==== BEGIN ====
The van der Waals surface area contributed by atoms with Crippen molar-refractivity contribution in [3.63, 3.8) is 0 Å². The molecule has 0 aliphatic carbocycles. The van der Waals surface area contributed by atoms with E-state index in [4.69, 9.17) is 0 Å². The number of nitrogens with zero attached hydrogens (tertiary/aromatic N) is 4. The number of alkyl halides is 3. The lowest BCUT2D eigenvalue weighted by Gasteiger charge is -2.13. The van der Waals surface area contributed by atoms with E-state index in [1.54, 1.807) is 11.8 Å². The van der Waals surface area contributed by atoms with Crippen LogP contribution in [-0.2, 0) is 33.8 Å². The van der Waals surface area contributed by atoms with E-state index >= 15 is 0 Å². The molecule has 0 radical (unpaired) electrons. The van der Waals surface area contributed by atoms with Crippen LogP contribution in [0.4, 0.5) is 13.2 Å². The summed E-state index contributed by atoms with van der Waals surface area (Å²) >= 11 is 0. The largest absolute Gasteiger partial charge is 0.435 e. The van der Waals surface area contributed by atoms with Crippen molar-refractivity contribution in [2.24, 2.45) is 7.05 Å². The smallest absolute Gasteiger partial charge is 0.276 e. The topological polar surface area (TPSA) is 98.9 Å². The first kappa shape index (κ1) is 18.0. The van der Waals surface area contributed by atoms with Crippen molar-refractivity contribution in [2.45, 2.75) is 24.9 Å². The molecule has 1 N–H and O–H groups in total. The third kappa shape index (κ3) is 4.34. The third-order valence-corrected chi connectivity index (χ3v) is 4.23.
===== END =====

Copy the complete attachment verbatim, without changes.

The van der Waals surface area contributed by atoms with Crippen molar-refractivity contribution in [3.63, 3.8) is 0 Å². The molecule has 0 aliphatic carbocycles. The van der Waals surface area contributed by atoms with E-state index in [4.69, 9.17) is 0 Å². The number of nitrogens with zero attached hydrogens (tertiary/aromatic N) is 4. The number of alkyl halides is 3. The lowest BCUT2D eigenvalue weighted by Gasteiger charge is -2.13. The van der Waals surface area contributed by atoms with E-state index in [1.54, 1.807) is 11.8 Å². The van der Waals surface area contributed by atoms with Crippen LogP contribution in [-0.2, 0) is 33.8 Å². The van der Waals surface area contributed by atoms with E-state index >= 15 is 0 Å². The molecule has 0 radical (unpaired) electrons. The van der Waals surface area contributed by atoms with Crippen LogP contribution in [0.4, 0.5) is 13.2 Å². The summed E-state index contributed by atoms with van der Waals surface area (Å²) >= 11 is 0. The largest absolute Gasteiger partial charge is 0.435 e. The van der Waals surface area contributed by atoms with Crippen molar-refractivity contribution in [2.24, 2.45) is 7.05 Å². The smallest absolute Gasteiger partial charge is 0.276 e. The topological polar surface area (TPSA) is 98.9 Å². The first kappa shape index (κ1) is 18.0. The van der Waals surface area contributed by atoms with Crippen molar-refractivity contribution in [2.45, 2.75) is 24.9 Å². The molecule has 1 N–H and O–H groups in total. The third kappa shape index (κ3) is 4.34. The third-order valence-corrected chi connectivity index (χ3v) is 4.23.